At age 16, Love left home for his college years at Georgia Tech. There he continued to seek active leadership roles as he had in high school. Although a mechanical engineering major, he gravitated toward campus activities that involved business and leadership. He was treasurer of his fraternity and of the inter-fraternity council, and president or treasurer of several other campus organizations.
Upon graduation, Love took a job in the sales promotion department of the Westinghouse Corporation. That job returned him to Atlanta. During that time, he married Gay McLawhorn of Winterville, North Carolina. Their marriage produced six children — five boys and one girl.
In 1956, Love left Westinghouse to form Printpack, Inc. He was 28 years old, the father of one son, with another on the way, and in his words:
I turned every available asset I owned into cash to start the business — equity in my house, my car and even cash value of all my life insurance. I literally did not have a single dollar that I did not put into the business. Then, with an equal amount of money borrowed by the company from the bank, and personally endorsed by me, I started in business. With the help of my father and my wife, I founded Printpack in 1956, and the three of us owned virtually all the stock.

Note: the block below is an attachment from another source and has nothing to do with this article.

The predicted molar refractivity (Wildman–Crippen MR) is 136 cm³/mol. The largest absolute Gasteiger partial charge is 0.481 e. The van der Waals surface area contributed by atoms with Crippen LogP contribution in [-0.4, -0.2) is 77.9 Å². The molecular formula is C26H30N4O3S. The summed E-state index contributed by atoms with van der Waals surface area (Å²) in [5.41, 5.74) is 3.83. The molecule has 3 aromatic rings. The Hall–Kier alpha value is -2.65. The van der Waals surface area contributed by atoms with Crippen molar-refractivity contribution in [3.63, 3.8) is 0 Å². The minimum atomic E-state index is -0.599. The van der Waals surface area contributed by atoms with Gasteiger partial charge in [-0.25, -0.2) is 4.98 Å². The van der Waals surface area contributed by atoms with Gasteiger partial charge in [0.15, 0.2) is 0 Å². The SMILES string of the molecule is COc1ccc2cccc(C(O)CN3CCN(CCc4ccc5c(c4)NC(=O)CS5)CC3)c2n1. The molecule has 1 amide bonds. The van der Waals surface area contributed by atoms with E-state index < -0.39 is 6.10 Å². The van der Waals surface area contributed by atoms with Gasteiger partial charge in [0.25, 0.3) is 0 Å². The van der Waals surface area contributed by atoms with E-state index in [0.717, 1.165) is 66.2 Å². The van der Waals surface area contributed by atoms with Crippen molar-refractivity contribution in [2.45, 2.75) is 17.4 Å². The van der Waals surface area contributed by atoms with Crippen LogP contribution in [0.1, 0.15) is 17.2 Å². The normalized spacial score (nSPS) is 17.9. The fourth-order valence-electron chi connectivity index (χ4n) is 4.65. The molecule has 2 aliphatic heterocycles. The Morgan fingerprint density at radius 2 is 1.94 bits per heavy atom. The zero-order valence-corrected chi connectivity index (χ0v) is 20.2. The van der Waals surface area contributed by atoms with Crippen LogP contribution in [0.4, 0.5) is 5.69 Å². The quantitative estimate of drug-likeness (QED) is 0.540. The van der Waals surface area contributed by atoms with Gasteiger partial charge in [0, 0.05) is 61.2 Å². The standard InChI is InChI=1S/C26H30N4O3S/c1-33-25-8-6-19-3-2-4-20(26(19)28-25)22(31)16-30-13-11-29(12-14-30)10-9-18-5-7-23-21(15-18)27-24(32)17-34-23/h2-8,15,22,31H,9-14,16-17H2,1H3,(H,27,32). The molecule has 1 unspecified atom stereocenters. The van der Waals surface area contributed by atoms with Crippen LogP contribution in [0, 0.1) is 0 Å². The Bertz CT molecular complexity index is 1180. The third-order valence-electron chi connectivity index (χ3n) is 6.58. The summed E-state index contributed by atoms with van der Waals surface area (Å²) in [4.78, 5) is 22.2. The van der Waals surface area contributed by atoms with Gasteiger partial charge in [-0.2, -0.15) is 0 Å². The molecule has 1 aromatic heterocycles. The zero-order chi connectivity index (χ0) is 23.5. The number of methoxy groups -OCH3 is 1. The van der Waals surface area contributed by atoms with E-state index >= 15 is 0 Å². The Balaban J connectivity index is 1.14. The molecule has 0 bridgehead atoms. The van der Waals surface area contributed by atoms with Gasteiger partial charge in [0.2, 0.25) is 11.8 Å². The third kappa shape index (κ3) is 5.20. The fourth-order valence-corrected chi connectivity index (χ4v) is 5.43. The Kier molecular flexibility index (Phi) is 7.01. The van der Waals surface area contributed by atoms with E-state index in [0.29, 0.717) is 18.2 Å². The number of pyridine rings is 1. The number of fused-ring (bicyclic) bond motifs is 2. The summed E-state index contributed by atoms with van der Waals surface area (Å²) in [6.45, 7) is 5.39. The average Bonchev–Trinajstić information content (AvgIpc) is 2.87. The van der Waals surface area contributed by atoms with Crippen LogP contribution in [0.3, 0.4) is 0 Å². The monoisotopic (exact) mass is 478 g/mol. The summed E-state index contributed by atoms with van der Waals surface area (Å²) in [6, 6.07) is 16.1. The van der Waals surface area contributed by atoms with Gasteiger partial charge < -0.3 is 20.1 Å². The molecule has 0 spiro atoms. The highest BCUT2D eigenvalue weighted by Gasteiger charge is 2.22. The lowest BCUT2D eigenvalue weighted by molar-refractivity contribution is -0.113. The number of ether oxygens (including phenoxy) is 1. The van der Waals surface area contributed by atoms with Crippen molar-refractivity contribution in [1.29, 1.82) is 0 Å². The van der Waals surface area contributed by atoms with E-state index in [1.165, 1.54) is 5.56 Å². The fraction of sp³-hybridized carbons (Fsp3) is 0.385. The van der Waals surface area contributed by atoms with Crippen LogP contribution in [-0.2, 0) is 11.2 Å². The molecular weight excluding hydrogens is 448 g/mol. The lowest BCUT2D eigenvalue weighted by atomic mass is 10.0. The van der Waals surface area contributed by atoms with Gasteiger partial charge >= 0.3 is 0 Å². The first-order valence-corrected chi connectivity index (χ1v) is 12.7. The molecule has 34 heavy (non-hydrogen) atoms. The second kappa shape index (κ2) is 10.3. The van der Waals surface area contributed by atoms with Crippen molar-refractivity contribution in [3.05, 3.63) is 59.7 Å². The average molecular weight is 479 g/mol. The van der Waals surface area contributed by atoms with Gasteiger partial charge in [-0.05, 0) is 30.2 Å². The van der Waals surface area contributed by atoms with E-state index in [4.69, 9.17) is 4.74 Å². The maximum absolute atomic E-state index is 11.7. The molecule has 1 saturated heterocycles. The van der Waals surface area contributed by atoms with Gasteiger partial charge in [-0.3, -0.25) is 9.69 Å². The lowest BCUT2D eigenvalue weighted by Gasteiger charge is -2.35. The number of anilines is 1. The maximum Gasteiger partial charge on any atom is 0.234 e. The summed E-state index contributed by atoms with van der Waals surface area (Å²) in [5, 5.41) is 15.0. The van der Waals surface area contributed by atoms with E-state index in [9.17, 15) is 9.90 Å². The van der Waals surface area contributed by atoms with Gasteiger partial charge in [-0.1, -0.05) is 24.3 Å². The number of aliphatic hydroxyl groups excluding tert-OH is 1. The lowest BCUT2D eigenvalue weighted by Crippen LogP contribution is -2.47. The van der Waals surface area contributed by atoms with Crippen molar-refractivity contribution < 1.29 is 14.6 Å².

Today, Printpak, Inc. has more than 4,000 employees working in 20 plants, worldwide. It remains a family business, not only in ownership but also by virtue of the participation of Gay Love and all six children as members of the Board of Directors.
While his business was growing, Love was also becoming a civic leader in Atlanta. According to the Reverend Allison Williams, his pastor of some 30 years, his concerns and service for his community grew out of his faith and relationship with the church. His capacity to get things done made him a ready and willing servant to his family, his business, and the institutions and causes he supported.
At various times, Love held leadership and board positions with the Area Council of the Boy Scouts, the Metropolitan Atlanta United Way, the Rotary Club of Atlanta, Trinity Presbyterian Church, Georgia Tech’s Centennial Campaign, Columbia Theological Seminary, the education committee of the Westminster Schools, the Atlanta Chamber of Commerce, and many other organizations.